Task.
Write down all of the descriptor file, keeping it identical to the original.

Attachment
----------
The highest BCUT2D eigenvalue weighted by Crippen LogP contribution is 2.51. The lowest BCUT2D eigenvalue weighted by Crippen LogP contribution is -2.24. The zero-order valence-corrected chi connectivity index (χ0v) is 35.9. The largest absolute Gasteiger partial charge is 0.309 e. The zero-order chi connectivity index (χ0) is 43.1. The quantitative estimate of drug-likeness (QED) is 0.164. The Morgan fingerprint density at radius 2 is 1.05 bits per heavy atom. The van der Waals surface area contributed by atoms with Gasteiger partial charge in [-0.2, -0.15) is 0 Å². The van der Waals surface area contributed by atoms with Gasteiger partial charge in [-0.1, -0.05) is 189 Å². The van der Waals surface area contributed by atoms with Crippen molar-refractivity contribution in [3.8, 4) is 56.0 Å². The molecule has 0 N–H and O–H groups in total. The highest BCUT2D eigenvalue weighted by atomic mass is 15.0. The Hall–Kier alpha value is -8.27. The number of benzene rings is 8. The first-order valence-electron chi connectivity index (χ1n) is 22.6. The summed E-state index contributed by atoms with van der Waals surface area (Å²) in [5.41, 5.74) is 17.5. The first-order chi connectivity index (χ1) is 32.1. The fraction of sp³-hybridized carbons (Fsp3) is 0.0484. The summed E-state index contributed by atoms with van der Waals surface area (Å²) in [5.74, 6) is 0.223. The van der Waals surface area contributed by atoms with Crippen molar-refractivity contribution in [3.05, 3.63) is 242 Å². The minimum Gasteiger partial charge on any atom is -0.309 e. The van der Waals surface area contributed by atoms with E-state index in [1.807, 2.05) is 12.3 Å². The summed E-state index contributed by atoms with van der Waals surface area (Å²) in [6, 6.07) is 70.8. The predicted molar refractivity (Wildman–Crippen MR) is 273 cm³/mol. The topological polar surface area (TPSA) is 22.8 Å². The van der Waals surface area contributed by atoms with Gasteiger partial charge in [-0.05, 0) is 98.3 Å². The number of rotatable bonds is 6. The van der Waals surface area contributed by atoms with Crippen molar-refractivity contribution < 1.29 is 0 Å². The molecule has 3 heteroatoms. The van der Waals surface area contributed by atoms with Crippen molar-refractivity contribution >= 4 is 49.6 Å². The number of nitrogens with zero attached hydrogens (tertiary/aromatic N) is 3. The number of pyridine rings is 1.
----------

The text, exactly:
The highest BCUT2D eigenvalue weighted by Crippen LogP contribution is 2.51. The lowest BCUT2D eigenvalue weighted by Crippen LogP contribution is -2.24. The zero-order valence-corrected chi connectivity index (χ0v) is 35.9. The largest absolute Gasteiger partial charge is 0.309 e. The zero-order chi connectivity index (χ0) is 43.1. The quantitative estimate of drug-likeness (QED) is 0.164. The Morgan fingerprint density at radius 2 is 1.05 bits per heavy atom. The van der Waals surface area contributed by atoms with Gasteiger partial charge in [-0.2, -0.15) is 0 Å². The van der Waals surface area contributed by atoms with Gasteiger partial charge in [-0.1, -0.05) is 189 Å². The van der Waals surface area contributed by atoms with Crippen molar-refractivity contribution in [3.8, 4) is 56.0 Å². The molecule has 0 N–H and O–H groups in total. The highest BCUT2D eigenvalue weighted by atomic mass is 15.0. The Hall–Kier alpha value is -8.27. The number of benzene rings is 8. The first-order valence-electron chi connectivity index (χ1n) is 22.6. The summed E-state index contributed by atoms with van der Waals surface area (Å²) in [5.41, 5.74) is 17.5. The first-order chi connectivity index (χ1) is 32.1. The fraction of sp³-hybridized carbons (Fsp3) is 0.0484. The summed E-state index contributed by atoms with van der Waals surface area (Å²) in [5.74, 6) is 0.223. The van der Waals surface area contributed by atoms with Crippen molar-refractivity contribution in [3.05, 3.63) is 242 Å². The minimum Gasteiger partial charge on any atom is -0.309 e. The van der Waals surface area contributed by atoms with E-state index in [1.807, 2.05) is 12.3 Å². The summed E-state index contributed by atoms with van der Waals surface area (Å²) in [6, 6.07) is 70.8. The predicted molar refractivity (Wildman–Crippen MR) is 273 cm³/mol. The topological polar surface area (TPSA) is 22.8 Å². The van der Waals surface area contributed by atoms with Gasteiger partial charge in [-0.05, 0) is 98.3 Å². The number of rotatable bonds is 6. The van der Waals surface area contributed by atoms with Crippen molar-refractivity contribution < 1.29 is 0 Å². The molecule has 3 heteroatoms. The van der Waals surface area contributed by atoms with Crippen molar-refractivity contribution >= 4 is 49.6 Å². The number of nitrogens with zero attached hydrogens (tertiary/aromatic N) is 3. The number of pyridine rings is 1.